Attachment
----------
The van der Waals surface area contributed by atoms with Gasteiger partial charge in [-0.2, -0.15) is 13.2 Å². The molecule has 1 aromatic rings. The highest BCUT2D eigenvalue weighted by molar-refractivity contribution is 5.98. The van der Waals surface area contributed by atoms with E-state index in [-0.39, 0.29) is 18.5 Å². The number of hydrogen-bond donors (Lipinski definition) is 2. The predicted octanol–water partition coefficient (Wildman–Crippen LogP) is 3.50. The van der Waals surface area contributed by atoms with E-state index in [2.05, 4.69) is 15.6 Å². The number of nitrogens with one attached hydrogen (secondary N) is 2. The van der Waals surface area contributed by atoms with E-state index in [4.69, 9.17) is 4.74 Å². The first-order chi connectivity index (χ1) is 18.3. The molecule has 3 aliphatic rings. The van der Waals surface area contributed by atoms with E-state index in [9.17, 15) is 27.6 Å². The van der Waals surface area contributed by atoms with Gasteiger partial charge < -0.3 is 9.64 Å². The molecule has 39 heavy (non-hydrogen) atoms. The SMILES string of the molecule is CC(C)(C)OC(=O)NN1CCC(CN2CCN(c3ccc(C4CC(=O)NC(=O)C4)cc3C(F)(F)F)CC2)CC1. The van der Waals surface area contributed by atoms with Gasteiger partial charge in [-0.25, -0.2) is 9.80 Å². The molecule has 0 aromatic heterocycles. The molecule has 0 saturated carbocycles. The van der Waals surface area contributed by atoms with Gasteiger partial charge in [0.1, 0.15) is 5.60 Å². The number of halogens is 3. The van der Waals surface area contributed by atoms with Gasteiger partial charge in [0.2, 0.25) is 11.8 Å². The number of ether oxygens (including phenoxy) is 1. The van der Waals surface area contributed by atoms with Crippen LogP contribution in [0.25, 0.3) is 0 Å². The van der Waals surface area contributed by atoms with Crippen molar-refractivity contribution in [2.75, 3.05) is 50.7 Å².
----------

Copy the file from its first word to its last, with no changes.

The van der Waals surface area contributed by atoms with Gasteiger partial charge in [-0.2, -0.15) is 13.2 Å². The molecule has 1 aromatic rings. The highest BCUT2D eigenvalue weighted by molar-refractivity contribution is 5.98. The van der Waals surface area contributed by atoms with E-state index in [-0.39, 0.29) is 18.5 Å². The number of hydrogen-bond donors (Lipinski definition) is 2. The predicted octanol–water partition coefficient (Wildman–Crippen LogP) is 3.50. The van der Waals surface area contributed by atoms with E-state index in [2.05, 4.69) is 15.6 Å². The number of nitrogens with one attached hydrogen (secondary N) is 2. The van der Waals surface area contributed by atoms with E-state index in [4.69, 9.17) is 4.74 Å². The first-order chi connectivity index (χ1) is 18.3. The molecule has 3 aliphatic rings. The van der Waals surface area contributed by atoms with E-state index in [9.17, 15) is 27.6 Å². The van der Waals surface area contributed by atoms with Gasteiger partial charge < -0.3 is 9.64 Å². The molecule has 39 heavy (non-hydrogen) atoms. The SMILES string of the molecule is CC(C)(C)OC(=O)NN1CCC(CN2CCN(c3ccc(C4CC(=O)NC(=O)C4)cc3C(F)(F)F)CC2)CC1. The van der Waals surface area contributed by atoms with Gasteiger partial charge in [-0.25, -0.2) is 9.80 Å². The molecule has 0 aromatic heterocycles. The molecule has 0 saturated carbocycles. The van der Waals surface area contributed by atoms with Gasteiger partial charge in [0.1, 0.15) is 5.60 Å². The number of halogens is 3. The van der Waals surface area contributed by atoms with Gasteiger partial charge in [0.2, 0.25) is 11.8 Å². The number of ether oxygens (including phenoxy) is 1. The van der Waals surface area contributed by atoms with Crippen LogP contribution in [0.25, 0.3) is 0 Å². The van der Waals surface area contributed by atoms with Crippen molar-refractivity contribution in [2.75, 3.05) is 50.7 Å².